To Improve On-Demand Writing Skills
Students love fidget spinners (and much to a teacher’s dismay), these trendy gadgets have found their way into classrooms everywhere. What is a teacher to do? When you can’t beat ’em, join ’em! Here is how I used the fidget spinner trend to motivate even my most reluctant writers…
How To Introduce a Successful Opinion Writing Lesson
First, I displayed a prompt that would be interesting and engaging for the class to discuss such as, “Are fidget spinners helpful or distracting?”
Then, I provided paired texts that gave pros and cons of fidget spinner use in the classroom. Based on what the students read, they formed an opinion in answer to the prompt. Students returned to the texts to highlight reasons, facts, details, and examples that supported their opinion.
Learn more about how I use multiple text sources in the classroom.
At this point, I found that it is often beneficial for students to discuss their reasons, examples, and ideas with each other. I have learned from experience that talking out loud prior to the writing process helps students solidify their thinking, which often translates into stronger and more cohesive essays.
It is also at this point that I like to introduce additional sources so students can further strengthen their opinions. Since the first sources (paired texts) are in print form, I often show a visual or auditory source such as a video clip, podcast, newscast, etc. For this lesson I showed this short video about fidget spinners in the classroom. It is presented from the teacher’s perspective and provides students with some do’s and don’ts of classroom spinner use.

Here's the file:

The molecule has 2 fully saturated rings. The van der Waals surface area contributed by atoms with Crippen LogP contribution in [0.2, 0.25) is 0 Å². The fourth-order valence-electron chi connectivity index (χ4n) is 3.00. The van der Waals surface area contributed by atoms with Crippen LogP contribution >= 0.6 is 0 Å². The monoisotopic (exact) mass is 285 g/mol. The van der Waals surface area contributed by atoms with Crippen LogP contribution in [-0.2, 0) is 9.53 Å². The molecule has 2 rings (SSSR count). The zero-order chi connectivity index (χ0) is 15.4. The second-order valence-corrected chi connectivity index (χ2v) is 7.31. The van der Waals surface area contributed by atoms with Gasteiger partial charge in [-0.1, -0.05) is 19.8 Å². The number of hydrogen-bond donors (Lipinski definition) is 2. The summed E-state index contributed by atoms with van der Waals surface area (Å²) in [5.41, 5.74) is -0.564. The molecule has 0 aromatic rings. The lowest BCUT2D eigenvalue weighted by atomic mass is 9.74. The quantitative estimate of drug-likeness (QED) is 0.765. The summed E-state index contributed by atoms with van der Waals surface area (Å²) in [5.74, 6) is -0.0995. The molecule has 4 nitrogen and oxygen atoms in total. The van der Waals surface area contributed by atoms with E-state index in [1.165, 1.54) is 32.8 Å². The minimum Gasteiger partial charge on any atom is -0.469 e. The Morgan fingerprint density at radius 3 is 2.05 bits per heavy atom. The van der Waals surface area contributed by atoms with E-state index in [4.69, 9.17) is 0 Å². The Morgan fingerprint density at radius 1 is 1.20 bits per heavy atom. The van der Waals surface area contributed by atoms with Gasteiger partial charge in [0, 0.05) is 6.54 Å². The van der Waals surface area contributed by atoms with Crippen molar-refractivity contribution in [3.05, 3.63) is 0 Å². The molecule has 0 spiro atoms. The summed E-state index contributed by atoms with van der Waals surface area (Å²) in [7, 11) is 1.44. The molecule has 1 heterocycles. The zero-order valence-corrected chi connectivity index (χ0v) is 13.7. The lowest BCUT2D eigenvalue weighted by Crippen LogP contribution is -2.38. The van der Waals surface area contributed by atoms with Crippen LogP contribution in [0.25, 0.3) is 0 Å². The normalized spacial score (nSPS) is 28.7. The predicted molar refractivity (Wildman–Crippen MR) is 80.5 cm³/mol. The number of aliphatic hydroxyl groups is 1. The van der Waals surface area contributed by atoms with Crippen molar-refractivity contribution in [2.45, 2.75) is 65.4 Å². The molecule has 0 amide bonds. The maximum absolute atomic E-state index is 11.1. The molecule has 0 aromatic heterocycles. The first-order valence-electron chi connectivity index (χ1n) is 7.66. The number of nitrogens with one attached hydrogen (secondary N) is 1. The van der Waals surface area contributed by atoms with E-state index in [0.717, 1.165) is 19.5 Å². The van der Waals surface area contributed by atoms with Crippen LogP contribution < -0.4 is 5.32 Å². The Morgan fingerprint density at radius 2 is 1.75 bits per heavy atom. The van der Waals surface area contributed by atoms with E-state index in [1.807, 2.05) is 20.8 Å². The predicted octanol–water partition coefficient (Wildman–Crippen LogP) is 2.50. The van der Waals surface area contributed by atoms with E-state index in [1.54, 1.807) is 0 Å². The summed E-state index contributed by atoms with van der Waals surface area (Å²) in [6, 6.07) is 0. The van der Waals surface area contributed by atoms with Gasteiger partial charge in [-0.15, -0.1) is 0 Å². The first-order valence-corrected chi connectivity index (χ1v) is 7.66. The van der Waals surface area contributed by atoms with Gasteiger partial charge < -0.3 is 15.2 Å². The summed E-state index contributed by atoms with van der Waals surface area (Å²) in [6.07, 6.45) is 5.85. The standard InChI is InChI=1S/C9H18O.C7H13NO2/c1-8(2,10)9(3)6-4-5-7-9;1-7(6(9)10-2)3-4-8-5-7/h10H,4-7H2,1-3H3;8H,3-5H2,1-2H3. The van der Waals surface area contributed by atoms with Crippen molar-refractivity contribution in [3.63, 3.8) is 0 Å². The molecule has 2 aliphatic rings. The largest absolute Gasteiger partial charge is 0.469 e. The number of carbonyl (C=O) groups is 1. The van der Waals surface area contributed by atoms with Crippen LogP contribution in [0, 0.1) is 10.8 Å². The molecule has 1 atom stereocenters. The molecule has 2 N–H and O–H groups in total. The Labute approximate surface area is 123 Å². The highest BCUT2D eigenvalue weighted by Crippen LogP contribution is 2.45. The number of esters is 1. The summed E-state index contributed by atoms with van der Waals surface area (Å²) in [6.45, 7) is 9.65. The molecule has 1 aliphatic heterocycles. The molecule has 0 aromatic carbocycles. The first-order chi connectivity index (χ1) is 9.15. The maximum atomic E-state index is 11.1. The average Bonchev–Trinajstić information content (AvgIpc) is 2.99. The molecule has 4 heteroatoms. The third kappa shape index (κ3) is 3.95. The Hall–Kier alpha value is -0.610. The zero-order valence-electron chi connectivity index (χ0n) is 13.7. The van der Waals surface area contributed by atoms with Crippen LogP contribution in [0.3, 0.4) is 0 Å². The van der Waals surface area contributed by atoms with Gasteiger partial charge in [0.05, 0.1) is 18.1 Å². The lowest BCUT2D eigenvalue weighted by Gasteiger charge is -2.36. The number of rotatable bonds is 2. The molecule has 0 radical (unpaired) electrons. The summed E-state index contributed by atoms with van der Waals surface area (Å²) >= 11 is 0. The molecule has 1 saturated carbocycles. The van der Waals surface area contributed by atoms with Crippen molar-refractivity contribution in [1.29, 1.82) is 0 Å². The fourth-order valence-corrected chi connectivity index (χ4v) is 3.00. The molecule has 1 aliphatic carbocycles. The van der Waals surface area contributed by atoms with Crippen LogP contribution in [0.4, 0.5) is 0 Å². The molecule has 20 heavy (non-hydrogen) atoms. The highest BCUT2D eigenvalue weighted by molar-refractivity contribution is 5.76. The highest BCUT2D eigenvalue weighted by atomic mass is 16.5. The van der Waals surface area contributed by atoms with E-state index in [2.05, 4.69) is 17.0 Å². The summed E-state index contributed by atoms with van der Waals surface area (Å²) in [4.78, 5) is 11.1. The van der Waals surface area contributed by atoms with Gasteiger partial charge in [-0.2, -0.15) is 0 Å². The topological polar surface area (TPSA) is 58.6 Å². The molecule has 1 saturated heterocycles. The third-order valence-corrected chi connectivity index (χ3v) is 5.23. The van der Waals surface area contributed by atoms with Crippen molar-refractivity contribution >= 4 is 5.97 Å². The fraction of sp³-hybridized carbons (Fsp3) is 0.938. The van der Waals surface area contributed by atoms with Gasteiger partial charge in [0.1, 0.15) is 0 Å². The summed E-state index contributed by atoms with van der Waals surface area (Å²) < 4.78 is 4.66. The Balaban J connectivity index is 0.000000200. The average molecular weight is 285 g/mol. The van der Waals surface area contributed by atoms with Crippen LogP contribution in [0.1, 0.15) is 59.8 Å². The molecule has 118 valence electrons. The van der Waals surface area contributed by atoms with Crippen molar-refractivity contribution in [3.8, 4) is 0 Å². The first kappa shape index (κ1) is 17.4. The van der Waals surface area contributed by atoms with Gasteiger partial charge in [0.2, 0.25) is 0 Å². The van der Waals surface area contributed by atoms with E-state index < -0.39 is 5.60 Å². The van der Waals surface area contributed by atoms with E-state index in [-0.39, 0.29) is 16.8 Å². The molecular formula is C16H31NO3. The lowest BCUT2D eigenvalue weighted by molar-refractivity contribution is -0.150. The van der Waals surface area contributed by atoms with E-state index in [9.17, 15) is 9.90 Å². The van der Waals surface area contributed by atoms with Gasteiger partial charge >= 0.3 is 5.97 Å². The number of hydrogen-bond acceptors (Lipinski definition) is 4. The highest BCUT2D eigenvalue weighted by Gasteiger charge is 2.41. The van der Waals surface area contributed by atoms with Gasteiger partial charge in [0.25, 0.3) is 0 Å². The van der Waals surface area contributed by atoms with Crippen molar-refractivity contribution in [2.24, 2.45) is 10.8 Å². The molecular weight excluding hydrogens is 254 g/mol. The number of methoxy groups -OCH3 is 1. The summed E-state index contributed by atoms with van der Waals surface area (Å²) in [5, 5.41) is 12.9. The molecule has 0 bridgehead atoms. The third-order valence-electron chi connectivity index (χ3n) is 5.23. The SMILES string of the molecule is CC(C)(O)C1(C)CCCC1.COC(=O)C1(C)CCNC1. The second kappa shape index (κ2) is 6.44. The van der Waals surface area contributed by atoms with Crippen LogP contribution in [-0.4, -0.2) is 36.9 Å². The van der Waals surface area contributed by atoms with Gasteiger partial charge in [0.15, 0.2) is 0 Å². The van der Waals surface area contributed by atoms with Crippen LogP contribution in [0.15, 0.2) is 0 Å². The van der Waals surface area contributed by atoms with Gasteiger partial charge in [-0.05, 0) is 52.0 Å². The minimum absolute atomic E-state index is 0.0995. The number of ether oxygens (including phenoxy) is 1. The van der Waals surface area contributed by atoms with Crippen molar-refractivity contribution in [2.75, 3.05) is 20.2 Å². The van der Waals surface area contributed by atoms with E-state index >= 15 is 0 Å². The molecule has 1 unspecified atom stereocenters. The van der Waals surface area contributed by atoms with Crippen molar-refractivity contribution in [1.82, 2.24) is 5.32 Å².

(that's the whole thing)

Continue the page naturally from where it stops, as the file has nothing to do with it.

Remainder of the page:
How To Organize and Evaluate Student Writing
To support students as they scanned sources for relevant facts, details, and examples, I provided a graphic organizer that doubled as a note-taking tool and a scaffolded writing structure. Students transferred their opinion and evidence from their sources onto the graphic organizer.
Once organizers were filled out, students addressed the prompt by writing an argumentative or opinion essay using the graphic organizer as a support.
Students also used a checklist to self-assess their writing skills against their grade level standards and expectations.
The topic of fidget spinners was definitely a crowd pleaser! The students never once complained about this writing assignment. In fact, they were so motivated and engaged that they asked when they could do another lesson like this again!
Happy teaching! ~Tatum
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If you would like the fidget spinners differentiated paired texts, graphic organizers, checklists, and lesson plans that I used to improve my students’ on-demand writing skills, click on the image below.
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